Mets look to R.A. Dickey to help end three-game skid

The Importance of Being R.A. Dickey

6/18/12 in MLB   |   Wards_Page   |   248 respect

 June 13, 2012; St. Petersburg, FL, USA; New York Mets starting pitcher R.A. Dickey (43) is congratulated  by manager Terry Collins (10) after he threw a compete game one hitter against the Tampa Bay Rays at Tropicana Field. New York Mets defeated the Tampa Bay Rays 9-1. Mandatory Credit: Kim Klement-US PRESSWIRETonight Robert Allen “R.A.” Dickey takes the mound for the New York Mets against the Baltimore Orioles as they attempt to halt their second three-game skid in ten days out in Flushing. In a season that’s already provided Mets fans with more highlights than they ever dreamed possible, Dickey has been the brightest spot of all. And given the history of where he came from and what type of pitcher he is, that’s pretty damn remarkable.
 
Last week Dickey became the majors’ first 10-game winner as he baffled the Tampa Bay Rays en route to a one-hit, 12-strikeout performance. The win could have easily been the Mets’ second no-hitter of the young season if not for a tough first-inning chance by third baseman David Wright. Although the Mets appeal to the league office fell short, Dickey was good-natured about the whole thing throughout, even joking with teammates about possibly having to stage a mock no-hitter celebration upon their return to Citi Field. First and foremost that’s what he strikes you as, a good teammate. He’s a 37-year-old knuckleballer who didn’t break into the bigs until he was 26. He comes across as a genuinely humble guy who realizes how lucky he is to be playing baseball every day and getting paid for it. How many guys can you say that about?
 
While Johan Santana justifiably grabbed lots of national attention with his recent no-hitter against the Cardinals (the first in Mets history), it’s really Dickey who has had consistently electric stuff. He’s 8-0 in his last 10 starts and he enters tonight’s game sporting a 2.20 era while riding a personal five-game winning streak. If that’s not enough, he also set a Mets franchise record by going 32 2/3 innings without allowing a run, before the Rays pushed one across in the ninth courtesy of an error by Wright and two passed balls. Afterwards Dickey shrugged off the accomplishment and the way in which it ended by saying, “It’s a good opportunity to start another one.” That’s the type of person he is, a competitor for sure, but one with some perspective.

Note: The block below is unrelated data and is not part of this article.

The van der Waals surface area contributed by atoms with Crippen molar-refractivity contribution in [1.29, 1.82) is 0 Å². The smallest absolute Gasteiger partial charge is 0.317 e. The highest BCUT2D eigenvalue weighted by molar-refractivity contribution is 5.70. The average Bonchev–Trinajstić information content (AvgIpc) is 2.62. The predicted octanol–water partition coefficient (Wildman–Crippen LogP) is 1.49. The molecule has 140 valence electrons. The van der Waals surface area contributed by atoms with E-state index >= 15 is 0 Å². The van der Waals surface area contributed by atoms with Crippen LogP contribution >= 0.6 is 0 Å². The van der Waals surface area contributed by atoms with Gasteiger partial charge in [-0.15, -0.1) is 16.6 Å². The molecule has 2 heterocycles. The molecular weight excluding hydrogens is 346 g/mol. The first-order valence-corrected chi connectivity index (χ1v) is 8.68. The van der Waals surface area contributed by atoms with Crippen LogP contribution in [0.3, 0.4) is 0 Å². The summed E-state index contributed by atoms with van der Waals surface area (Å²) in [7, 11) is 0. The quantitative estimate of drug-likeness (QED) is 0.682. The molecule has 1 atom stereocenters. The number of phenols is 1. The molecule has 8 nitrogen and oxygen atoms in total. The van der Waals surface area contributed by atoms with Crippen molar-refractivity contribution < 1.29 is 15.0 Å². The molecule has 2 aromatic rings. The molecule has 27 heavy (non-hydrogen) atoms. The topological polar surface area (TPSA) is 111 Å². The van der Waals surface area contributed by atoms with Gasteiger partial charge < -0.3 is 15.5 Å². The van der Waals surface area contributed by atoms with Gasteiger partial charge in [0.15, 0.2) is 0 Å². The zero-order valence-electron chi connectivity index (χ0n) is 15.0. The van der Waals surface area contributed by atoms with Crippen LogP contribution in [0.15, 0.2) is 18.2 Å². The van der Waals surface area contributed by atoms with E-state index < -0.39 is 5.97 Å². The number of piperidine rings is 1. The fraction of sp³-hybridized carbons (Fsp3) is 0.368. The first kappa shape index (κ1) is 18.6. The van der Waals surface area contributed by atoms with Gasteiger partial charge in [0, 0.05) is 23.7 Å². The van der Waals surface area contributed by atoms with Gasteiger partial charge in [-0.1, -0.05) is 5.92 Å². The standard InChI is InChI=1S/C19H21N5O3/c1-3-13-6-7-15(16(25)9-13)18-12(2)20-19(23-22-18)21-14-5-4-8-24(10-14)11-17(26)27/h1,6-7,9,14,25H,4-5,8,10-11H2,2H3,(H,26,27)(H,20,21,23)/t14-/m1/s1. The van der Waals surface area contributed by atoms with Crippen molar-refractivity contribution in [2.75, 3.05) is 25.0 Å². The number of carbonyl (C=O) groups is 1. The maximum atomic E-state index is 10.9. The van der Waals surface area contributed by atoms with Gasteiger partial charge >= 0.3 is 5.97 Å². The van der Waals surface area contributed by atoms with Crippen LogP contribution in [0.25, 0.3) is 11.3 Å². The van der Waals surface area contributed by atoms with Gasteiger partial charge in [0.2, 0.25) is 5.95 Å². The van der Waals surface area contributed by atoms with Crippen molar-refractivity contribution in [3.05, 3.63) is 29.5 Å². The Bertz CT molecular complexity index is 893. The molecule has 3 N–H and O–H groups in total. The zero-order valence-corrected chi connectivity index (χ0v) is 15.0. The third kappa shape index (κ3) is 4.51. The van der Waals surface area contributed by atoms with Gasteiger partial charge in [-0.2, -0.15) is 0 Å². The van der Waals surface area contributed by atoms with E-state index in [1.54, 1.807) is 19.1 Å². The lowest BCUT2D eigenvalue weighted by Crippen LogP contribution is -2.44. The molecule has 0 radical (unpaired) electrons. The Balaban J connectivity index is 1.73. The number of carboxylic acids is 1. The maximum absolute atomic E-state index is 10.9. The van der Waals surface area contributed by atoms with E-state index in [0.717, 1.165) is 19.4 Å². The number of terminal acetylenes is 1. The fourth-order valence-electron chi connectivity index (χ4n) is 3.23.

So the Orioles come to Queens tonight having won seven of their last eight and the suddenly streaky Mets needing to snap another slide. And who better to help them accomplish this than their 37-year-old knuckleballer. It’s funny to even write such a thing. The adjectives usually reserved for describing knuckleball pitchers are along the lines of, “unpredictable,” “hot and cold,” and flat out “wild.” And guys who rely on the knuckleball are usually back-of-the-rotation types who are clinging to their place on the team and in the league. Yet here’s R.A. Dickey, nice guy, team player, knuckleballer, and the pitcher the Mets and their fans can’t wait to see on the hill tonight as they look to get back to their winning ways.
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6/20/12   |   Dream_Machine   |   13158 respect

Eric_ wrote:
In Seattle's defense, Dickey was pretty bad for them, and then he went to the Twins and washed out. The knuckleball is an unpredictable pitch that's hard to master. It was almost impossible to see this coming from Dickey.

That's the Bad Thing About It, Sometime Next Year, He Might Give Up 3 HRs In One Game, Unpredictable! But For This Year So Far, He Getting Closer To That NL Cy Young Award.

6/19/12   |   Eric_   |   7716 respect

Dream_Machine wrote:
Seattle should have held on to him. Too bad the M's didn't have anyone on staff to develop his knuckler that is netting the Mets 10+ K's a game.

In Seattle's defense, Dickey was pretty bad for them, and then he went to the Twins and washed out. The knuckleball is an unpredictable pitch that's hard to master. It was almost impossible to see this coming from Dickey.

6/19/12   |   Dream_Machine   |   13158 respect

Seattle should have held on to him. Too bad the M's didn't have anyone on staff to develop his knuckler that is netting the Mets 10+ K's a game.